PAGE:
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IBF issues self regulatory norms & complaint redressal mechanism for non-news channels

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IBF issues self regulatory norms & complaint redressal mechanism for non-news channels

The Indian Broadcasting Foundation (IBF) at its Board of Directors meeting held in Delhi on July 9, 2010, unanimously approved a ‘Self Regulatory Guidelines and Complaints Redressal Mechanism’ for all non-news channels, including general entertainment, children, special interest channels.

The guidelines aim to usher in an efficient, transparent and independent self regulatory mechanism that will provide the channels with certain guiding principles for content programming, usher in a redressal mechanism for bona fide complaints from viewers, while at the same time enabling programming creativity to flourish without ad hoc intervention from various statutory authorities, and pressure groups.

The redressal mechanism will be a three-tier process: providing a viewer an opportunity to complain first at the broadcaster/ channel level, and in the event of an unsatisfactory response from the broadcaster/ channel, to complain to the Broadcasting Content Complaints Council (BCCC) at the industry (IBF) level, which will have seven members, including persons of eminence with a background in media as well as other diverse fields; and providing an opportunity to appeal against the order of the BCCC at the third tier, the Content Appellate Board (CAB), a body of three distinguished members chaired by a jurist, including a retired judge of the Supreme Court or the High Courts.

The guidelines aim at encouraging creativity, keeping in mind the evolving social milieu in which the channels operate and generally applicable community standards. Content will be classified under certain parameters, considering the impact of television on young children. The draft of the Self Regulatory Guidelines for the broadcasting industry placed on the I & B Ministry’s website has been studied while finalising the IBF’s Self Regulatory Guidelines. The IBF’s Board took the decision to implement the Self Regulatory Guidelines in view of the pendency of disposal of the public interest litigation in the Supreme Court and the Delhi High Court and the ad hoc arbitrary notices being issued to channels under the Programming Code.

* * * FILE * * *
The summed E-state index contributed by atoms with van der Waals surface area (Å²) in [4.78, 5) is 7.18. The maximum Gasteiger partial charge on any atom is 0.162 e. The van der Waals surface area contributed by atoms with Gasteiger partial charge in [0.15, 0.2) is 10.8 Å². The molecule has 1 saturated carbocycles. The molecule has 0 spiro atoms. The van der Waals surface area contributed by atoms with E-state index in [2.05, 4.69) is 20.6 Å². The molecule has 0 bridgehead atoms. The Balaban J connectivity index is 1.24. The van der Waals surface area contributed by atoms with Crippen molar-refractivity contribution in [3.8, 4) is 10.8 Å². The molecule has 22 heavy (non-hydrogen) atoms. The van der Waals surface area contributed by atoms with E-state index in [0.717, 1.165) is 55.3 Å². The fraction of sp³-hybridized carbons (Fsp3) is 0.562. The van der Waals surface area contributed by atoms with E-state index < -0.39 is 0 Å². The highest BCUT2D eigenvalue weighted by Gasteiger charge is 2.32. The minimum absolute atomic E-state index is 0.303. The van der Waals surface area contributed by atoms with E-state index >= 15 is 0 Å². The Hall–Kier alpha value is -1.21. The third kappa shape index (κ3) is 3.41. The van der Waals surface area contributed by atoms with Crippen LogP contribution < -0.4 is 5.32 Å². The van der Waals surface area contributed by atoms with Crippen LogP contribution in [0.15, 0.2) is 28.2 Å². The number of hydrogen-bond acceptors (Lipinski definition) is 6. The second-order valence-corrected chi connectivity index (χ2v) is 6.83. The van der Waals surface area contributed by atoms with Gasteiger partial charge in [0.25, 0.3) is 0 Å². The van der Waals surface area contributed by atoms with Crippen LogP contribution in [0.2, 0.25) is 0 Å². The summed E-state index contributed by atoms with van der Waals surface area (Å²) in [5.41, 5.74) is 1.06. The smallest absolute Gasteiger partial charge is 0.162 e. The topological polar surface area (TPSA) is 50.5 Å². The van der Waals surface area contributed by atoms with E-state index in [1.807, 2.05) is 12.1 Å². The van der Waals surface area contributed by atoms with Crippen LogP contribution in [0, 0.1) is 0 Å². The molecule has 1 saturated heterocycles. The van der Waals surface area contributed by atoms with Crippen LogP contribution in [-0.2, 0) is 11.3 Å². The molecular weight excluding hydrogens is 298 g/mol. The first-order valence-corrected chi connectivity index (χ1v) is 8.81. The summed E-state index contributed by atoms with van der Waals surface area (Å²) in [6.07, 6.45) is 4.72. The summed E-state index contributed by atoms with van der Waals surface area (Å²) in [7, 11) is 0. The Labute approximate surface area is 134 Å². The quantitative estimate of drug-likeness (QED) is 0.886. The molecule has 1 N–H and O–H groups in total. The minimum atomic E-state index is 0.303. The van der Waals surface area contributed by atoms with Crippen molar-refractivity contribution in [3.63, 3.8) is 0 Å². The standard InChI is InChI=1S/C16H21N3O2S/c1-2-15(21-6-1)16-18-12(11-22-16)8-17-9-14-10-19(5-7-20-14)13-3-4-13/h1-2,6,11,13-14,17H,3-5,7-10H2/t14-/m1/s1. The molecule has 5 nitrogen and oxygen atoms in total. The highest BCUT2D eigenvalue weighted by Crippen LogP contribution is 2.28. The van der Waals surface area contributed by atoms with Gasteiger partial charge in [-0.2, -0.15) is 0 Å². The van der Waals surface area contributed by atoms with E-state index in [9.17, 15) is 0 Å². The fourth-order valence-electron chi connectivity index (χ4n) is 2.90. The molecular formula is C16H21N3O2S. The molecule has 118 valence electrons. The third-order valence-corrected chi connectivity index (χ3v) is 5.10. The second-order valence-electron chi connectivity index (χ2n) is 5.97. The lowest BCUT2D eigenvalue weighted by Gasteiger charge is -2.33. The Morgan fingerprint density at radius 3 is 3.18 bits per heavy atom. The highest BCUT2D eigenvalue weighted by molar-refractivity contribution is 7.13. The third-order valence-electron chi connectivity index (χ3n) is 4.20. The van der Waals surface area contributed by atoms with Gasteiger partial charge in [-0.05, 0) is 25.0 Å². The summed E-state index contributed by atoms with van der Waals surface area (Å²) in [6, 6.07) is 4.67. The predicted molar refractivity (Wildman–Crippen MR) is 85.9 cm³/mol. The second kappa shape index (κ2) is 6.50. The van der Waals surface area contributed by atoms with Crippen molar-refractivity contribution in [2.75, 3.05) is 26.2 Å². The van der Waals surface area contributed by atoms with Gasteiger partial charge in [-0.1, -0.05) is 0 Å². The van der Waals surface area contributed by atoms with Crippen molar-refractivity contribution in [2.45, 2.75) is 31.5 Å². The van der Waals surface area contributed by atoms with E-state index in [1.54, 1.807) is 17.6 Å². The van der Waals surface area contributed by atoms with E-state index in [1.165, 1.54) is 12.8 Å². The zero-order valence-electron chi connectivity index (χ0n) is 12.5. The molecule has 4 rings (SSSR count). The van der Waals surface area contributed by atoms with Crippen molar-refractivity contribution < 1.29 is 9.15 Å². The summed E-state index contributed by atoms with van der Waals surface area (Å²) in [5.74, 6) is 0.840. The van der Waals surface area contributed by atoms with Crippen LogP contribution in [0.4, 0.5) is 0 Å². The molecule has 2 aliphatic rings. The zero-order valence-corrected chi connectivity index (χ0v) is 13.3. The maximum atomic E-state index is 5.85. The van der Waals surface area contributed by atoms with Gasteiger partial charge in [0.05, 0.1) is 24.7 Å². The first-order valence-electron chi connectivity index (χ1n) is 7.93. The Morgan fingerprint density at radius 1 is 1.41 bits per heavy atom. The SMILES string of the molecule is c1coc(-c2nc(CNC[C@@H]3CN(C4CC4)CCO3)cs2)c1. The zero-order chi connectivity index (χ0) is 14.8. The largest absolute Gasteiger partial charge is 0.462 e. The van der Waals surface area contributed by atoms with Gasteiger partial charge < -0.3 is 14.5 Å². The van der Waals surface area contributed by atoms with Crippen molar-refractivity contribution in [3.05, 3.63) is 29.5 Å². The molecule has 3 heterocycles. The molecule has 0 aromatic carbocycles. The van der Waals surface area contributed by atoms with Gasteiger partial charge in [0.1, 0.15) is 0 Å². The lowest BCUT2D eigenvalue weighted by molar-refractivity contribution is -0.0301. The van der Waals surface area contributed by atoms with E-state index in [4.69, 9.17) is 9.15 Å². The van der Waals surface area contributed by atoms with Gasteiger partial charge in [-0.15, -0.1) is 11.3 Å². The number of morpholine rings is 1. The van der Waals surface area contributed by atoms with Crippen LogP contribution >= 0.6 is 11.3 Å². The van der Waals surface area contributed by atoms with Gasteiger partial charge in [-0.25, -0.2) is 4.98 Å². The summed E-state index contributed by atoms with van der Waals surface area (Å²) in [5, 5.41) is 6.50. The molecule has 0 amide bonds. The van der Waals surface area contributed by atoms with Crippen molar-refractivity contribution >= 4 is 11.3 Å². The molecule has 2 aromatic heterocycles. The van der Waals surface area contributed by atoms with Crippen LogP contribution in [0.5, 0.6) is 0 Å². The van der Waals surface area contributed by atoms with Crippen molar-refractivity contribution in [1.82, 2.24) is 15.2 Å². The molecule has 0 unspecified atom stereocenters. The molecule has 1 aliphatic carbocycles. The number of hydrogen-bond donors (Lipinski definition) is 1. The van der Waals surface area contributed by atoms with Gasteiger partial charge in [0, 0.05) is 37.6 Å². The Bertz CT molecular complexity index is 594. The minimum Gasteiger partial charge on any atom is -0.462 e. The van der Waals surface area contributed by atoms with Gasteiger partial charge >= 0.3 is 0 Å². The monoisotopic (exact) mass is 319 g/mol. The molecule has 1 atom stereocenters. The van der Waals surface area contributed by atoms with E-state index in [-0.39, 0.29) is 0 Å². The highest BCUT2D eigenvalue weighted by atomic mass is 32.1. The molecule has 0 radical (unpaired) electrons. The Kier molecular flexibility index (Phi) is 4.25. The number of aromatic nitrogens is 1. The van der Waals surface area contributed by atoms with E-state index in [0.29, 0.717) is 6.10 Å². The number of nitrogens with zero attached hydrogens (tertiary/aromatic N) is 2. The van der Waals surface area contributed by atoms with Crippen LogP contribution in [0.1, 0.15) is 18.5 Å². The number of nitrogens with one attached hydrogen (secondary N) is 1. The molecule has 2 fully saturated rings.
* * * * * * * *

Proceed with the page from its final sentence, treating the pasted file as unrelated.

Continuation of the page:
A delegation of IBF members will shortly meet with Information and Broadcasting Minister Ambika Soni to inform her of the introduction of Self Regulatory Guidelines and Compliance Redressal Mechanism and seek her Ministry’s support.

In view of the sensitivities involved in the non-news content segment and after due consideration of the observations made by various judicial forums as well as to bring non-IBF members within the ambit of Self Regulation, IBF has recommended that the Self-regulatory Content Guidelines be notified immediately for all non-news channels under the Cable Networks (Regulation) Act, 1995, replacing the present Programme Code. The notification of Self-Regulatory Content Code should be delinked from the Broadcast Bill in the interest of all stakeholders of the broadcasting sector, especially the viewer.

With the introduction of these Self Regulatory Guidelines and Compliance Redressal Mechanism, and its adherence by all members of the IBF, the vast majority of all channels licensed by the Government of India will comply.

However, the IBF was concerned that the proliferation of unregulated content provided by local cable operators masquerading as channels showing movies and other programmes would not be regulated by these guidelines. In most cases, the movies shown are pirated and uncensored. These operators also put their scrolls on their channel and run their own advertisements. Since the content of such channels cannot be monitored by the IBF, the Government must immediately institute a licensing system for continued operation of these channels to avoid any viewer complaints to the IBF in this regard.


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